Mary and I stayed inside. We barricaded the house. We had enough food and water to last us a while. We had weapons to defend ourselves. We waited for the crisis to pass. Waited for someone - anyone - to sound the all clear and restore order. But that someone never came.

Mary died a week ago. She'd gone outside just for a second to dump the bucket we'd been using as a toilet. A dead crow pecked her neck. Panicked, Mary beat it aside and ran back into the house. The wound was just a scratch. It didn't even bleed.

But it was enough.

She died that night. I knew what had to be done. The only way to keep the dead from coming back is to destroy their brains. I put the gun to her head while she lay still, but I didn't have the courage to pull the trigger. I couldn't do that to her, not to the woman I loved. Instead, I cracked the door open and placed her body outside.

The next morning, she was gone.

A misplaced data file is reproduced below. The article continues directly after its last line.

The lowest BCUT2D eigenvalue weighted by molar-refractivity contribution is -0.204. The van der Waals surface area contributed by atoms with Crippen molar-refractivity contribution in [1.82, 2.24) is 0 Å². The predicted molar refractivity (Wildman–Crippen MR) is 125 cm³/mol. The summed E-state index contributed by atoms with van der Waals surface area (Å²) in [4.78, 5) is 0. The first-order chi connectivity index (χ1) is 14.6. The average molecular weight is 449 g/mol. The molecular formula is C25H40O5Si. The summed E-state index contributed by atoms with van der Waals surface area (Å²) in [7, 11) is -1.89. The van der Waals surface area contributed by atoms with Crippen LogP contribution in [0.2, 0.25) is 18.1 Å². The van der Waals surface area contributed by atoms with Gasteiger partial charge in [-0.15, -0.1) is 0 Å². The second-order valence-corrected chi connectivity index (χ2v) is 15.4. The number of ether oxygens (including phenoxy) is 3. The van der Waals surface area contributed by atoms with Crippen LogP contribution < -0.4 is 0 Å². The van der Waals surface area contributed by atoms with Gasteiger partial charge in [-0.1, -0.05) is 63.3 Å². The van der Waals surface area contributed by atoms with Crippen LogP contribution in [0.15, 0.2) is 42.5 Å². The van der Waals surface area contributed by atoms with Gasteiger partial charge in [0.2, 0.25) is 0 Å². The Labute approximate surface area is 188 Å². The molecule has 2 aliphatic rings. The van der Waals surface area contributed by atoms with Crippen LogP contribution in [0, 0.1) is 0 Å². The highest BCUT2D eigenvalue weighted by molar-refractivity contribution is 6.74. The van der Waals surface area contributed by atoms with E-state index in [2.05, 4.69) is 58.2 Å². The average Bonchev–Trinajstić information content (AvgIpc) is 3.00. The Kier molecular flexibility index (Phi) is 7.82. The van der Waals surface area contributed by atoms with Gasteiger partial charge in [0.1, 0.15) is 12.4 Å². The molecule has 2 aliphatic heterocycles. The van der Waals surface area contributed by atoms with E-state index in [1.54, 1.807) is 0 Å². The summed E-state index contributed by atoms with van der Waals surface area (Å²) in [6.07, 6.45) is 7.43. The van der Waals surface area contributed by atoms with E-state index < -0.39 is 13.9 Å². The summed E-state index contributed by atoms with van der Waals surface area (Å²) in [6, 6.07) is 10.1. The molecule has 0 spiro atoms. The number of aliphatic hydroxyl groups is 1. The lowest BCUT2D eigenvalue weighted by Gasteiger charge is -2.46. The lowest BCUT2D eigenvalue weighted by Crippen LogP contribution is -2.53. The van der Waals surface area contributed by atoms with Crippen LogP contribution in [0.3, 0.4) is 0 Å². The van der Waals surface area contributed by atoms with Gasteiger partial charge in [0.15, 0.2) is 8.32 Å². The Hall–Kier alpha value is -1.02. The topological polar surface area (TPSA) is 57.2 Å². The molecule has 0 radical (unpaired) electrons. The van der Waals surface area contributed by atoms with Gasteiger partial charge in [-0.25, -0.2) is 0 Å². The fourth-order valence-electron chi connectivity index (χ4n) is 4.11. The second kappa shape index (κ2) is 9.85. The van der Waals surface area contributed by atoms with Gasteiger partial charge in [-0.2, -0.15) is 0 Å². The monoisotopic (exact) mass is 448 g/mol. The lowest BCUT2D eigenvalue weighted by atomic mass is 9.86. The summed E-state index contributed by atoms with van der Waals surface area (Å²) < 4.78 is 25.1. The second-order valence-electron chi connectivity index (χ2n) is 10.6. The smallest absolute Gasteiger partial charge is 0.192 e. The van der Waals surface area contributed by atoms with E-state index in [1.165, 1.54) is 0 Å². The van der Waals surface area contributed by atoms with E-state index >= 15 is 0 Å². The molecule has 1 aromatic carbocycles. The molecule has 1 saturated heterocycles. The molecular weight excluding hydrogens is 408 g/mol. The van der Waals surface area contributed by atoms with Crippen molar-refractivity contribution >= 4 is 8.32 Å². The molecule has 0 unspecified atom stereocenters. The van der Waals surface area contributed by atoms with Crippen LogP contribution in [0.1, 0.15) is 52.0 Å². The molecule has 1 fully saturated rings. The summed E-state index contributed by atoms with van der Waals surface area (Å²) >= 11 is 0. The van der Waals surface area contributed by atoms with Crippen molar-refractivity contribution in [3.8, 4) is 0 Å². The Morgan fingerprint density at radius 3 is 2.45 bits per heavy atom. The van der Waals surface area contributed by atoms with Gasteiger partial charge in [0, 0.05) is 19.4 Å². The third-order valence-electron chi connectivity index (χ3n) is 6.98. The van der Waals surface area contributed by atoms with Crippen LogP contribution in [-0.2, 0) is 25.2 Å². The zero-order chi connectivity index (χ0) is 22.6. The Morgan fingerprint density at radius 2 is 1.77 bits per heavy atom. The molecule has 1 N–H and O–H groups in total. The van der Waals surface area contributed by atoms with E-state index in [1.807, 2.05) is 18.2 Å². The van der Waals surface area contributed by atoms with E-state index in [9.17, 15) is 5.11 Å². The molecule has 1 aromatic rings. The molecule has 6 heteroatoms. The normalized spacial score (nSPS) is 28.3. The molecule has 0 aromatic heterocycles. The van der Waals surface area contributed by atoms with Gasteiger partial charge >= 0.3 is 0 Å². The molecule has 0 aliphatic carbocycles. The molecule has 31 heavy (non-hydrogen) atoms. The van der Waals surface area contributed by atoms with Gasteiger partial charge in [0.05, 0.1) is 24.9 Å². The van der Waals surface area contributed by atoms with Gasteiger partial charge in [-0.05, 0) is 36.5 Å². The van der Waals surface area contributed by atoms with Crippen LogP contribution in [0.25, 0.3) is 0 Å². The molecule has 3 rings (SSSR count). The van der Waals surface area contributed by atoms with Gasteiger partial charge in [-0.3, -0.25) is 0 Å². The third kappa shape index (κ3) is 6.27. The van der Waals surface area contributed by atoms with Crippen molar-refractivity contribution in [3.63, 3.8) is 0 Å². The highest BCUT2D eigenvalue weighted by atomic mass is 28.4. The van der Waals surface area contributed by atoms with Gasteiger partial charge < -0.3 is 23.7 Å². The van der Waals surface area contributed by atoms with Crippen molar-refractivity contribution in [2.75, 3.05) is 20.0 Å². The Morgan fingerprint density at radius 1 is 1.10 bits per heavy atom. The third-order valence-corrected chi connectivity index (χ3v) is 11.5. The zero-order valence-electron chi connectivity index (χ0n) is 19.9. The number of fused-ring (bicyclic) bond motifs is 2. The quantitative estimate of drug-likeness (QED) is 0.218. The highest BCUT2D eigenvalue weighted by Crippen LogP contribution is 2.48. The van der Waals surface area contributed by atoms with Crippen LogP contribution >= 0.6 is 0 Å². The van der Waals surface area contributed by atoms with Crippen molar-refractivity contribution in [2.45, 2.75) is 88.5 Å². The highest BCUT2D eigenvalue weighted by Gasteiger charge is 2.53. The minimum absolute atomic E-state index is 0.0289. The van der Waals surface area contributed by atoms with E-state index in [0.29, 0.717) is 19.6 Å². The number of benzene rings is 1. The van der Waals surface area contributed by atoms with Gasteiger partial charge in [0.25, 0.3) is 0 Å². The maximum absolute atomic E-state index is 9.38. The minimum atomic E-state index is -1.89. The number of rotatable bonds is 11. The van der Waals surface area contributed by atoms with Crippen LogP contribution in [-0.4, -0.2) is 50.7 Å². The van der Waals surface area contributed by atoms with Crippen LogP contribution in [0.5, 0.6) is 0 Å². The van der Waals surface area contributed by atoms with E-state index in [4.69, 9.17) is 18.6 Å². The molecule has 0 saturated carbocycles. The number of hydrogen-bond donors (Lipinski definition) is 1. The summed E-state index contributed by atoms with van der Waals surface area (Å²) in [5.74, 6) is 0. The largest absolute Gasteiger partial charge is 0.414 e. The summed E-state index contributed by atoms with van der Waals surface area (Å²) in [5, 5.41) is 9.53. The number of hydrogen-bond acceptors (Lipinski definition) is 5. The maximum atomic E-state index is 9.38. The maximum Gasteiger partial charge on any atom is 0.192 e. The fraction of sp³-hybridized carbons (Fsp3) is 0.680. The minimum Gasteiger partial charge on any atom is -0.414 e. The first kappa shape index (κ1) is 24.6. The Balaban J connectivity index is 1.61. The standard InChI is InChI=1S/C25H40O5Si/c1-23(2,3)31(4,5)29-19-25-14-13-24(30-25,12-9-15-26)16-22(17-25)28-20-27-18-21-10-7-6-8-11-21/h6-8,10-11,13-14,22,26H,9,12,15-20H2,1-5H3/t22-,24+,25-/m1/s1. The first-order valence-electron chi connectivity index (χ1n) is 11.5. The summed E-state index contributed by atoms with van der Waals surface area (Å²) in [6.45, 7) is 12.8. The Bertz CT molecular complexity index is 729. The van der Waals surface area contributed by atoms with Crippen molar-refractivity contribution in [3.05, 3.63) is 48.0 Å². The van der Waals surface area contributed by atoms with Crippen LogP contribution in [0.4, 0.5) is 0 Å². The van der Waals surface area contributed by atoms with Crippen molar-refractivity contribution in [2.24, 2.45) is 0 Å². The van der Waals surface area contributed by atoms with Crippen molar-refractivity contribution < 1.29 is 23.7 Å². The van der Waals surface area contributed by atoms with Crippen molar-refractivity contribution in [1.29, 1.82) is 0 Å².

That was when I put the gun to my own head and did to myself what I could not do to my wife. That should have been it.

But I came back anyway - not as a shuffling corpse. No, I am a different kind of dead. My body is decomposing on the kitchen floor, but I am not in it. All I can do is watch as it slowly rots away. I can't leave this place. There is no light. No voices from beyond. No deceased loved ones to greet me from the other side.

There is only me . . . and Mary.

I cannot touch her. Cannot follow. I've tried to talk to her, tried to let her know that I am still here, but my voice is just the wind, and she does not notice. Each night, I cry for us both, but I have no tears, so my sobs are just the breeze.

There used to be two kinds of people in this world. Now, in the aftermath of Hamelin's Revenge, there are two kinds of dead - my kind and Mary's kind.

We made it work once before.

I wonder if we can make it work once again?